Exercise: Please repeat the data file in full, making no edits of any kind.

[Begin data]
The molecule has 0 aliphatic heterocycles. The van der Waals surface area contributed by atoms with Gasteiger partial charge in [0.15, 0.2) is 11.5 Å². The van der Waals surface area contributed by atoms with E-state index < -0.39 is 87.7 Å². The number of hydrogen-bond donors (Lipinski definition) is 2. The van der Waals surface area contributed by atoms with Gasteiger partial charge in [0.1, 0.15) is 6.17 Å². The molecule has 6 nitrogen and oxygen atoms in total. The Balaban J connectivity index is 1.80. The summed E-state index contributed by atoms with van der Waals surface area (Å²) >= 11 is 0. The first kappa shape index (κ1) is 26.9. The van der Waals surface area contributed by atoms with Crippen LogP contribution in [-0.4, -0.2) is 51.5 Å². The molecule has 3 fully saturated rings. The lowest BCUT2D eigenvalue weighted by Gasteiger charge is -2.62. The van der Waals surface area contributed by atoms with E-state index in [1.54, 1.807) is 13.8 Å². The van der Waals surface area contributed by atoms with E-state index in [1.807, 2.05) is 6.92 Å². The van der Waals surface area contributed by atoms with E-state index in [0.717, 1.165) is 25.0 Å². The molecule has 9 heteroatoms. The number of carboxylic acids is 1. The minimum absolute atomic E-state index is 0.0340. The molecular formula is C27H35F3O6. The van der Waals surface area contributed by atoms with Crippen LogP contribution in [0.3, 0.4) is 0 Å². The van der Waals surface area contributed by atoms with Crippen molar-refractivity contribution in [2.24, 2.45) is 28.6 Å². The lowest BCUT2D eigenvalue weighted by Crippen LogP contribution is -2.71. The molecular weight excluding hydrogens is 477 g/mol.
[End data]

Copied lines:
The molecule has 0 aliphatic heterocycles. The van der Waals surface area contributed by atoms with Gasteiger partial charge in [0.15, 0.2) is 11.5 Å². The van der Waals surface area contributed by atoms with E-state index < -0.39 is 87.7 Å². The number of hydrogen-bond donors (Lipinski definition) is 2. The van der Waals surface area contributed by atoms with Gasteiger partial charge in [0.1, 0.15) is 6.17 Å². The molecule has 6 nitrogen and oxygen atoms in total. The Balaban J connectivity index is 1.80. The summed E-state index contributed by atoms with van der Waals surface area (Å²) >= 11 is 0. The first kappa shape index (κ1) is 26.9. The van der Waals surface area contributed by atoms with Crippen LogP contribution in [-0.4, -0.2) is 51.5 Å². The molecule has 3 fully saturated rings. The lowest BCUT2D eigenvalue weighted by Gasteiger charge is -2.62. The van der Waals surface area contributed by atoms with E-state index in [1.54, 1.807) is 13.8 Å². The van der Waals surface area contributed by atoms with E-state index in [1.807, 2.05) is 6.92 Å². The van der Waals surface area contributed by atoms with E-state index in [0.717, 1.165) is 25.0 Å². The molecule has 9 heteroatoms. The number of carboxylic acids is 1. The minimum absolute atomic E-state index is 0.0340. The molecular formula is C27H35F3O6. The van der Waals surface area contributed by atoms with Crippen LogP contribution in [0.3, 0.4) is 0 Å². The van der Waals surface area contributed by atoms with Crippen molar-refractivity contribution in [2.24, 2.45) is 28.6 Å². The lowest BCUT2D eigenvalue weighted by Crippen LogP contribution is -2.71. The molecular weight excluding hydrogens is 477 g/mol.